If Republicans retake the House of Representatives in November elections, as many analysts bet they will, Boehner will be the odds-on favorite to replace Democratic House Speaker Nancy Pelosi as the number-three US elected official.
It would be a remarkable victory for Boehner, whose office has peppered reporters over the past few weeks with media accounts of his hardscrabble early life as the second of 12 children in a working-class family from Ohio.
“He did everything — washing dishes, mopping floors, waiting tables, tending bar,” an aide said on condition of anonymity.
And Boehner has worked relentlessly to keep angry US voters focused on the sour US economy and unemployment, demanding to know “where are the jobs?” and urging cuts in government spending to rein in galloping US debt.
He and his top deputies have vowed to cut taxes, beef up military spending, and roll back regulations they say stifle business and smother job creation — the top issue in the elections.
Obama and his Democratic allies, meanwhile, have attacked the dapper, perpetually tan-looking golf enthusiast as a consummate political insider and key architect of the economic policies that fostered the painful recession.
During an early September visit to Boehner’s home state, Obama blasted the lawmaker as having “no new policies” and “no new ideas” and peddling “the same philosophy that led to this mess in the first place.”
Democrats have also highlighted a mid-1990s incident in which Boehner was caught distributing checks from tobacco lobbyists to colleagues on the floor of the House of Representatives — a legal, though widely condemned, step.
“He admitted he made a mistake and led the fight to change the rules to eliminate the practice,” said the Boehner aide.
Boehner has led House Republicans in near-lockstep opposition to Obama’s agenda, notably fighting his economic stimulus package and his health care overhaul but lacking the majority needed to stop them from becoming law.
As speaker, however, and backed by Republican committee chairs, he would enjoy vast powers to shape the agenda in Washington and hamstring the White House through to Obama’s reelection campaign in 2012.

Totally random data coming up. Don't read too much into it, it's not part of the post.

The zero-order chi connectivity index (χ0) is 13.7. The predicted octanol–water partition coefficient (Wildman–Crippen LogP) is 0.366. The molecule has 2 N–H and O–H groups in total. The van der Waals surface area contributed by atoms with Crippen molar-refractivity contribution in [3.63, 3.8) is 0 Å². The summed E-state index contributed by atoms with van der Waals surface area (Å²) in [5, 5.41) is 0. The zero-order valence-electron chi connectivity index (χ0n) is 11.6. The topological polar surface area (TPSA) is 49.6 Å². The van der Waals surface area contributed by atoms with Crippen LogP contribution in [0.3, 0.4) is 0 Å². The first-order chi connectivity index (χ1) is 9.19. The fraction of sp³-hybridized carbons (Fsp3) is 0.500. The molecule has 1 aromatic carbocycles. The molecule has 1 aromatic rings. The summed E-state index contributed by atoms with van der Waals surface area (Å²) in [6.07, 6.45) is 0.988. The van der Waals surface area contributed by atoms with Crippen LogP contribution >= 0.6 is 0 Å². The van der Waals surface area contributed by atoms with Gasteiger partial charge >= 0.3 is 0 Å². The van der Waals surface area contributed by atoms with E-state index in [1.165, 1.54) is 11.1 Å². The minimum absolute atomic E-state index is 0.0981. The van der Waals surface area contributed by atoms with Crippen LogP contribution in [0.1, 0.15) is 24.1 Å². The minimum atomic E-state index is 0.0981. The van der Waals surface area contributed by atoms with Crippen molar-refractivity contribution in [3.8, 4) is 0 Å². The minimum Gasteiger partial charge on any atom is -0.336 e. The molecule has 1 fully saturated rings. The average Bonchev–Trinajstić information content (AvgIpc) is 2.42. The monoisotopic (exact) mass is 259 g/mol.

Boehner has also worked to harness the energy of the insurgent Tea Party conservative movement in a bid to fuel a Republican takeover of the House, notably stoking their anger at the president’s landmark health legislation.
“This bill is the greatest threat to freedom that I have seen in the 19 years I’ve been here in Washington,” he thundered at a November 2009 rally on the steps of the US Capitol, effectively declaring the measure a worse menace than Islamist terrorism.
Boehner has worked with Democrats in the past on issues like education, and aides note that he strongly backed Obama’s request for a troop “surge” in Afghanistan.
But the lawmaker has also made plain that he has little personal chemistry with Obama — who once mocked his foe’s complexion as being “not a color that appears in the natural world.”
“We talk about golf. We’ll talk about our skin color. We have a nice relationship,” Boehner told Fox News Channel in early October. “The problem we have is that when we talk to each other, there’s no connection.”
“When I talk about the real world, it doesn’t seem to register,” he said, reprising a popular Republican attack on Obama as aloof.
Boehner has been unrepentant about his close ties to the tobacco industry, historically his most generous backer, recently telling CBS television that cigarettes are legal and Americans have a right to decide whether to smoke.
“I wish I didn’t have this bad habit — and it is a bad habit,” said Boehner, whose favorite brand is reportedly Camel Ultra Lights. “And you know at some point, maybe I’ll decide I’ve had enough of it.”
All 435 House seats are up for grabs on November 2, and Republicans need a net gain of 39 to retake the majority. The party also has a long-shot chance at winning the 10 seats they need to take the Senate, where 37 spots are in play.
If they win a majority, Republicans would elect a speaker when the new Congress convenes in January.
Copyright © 2010 AFP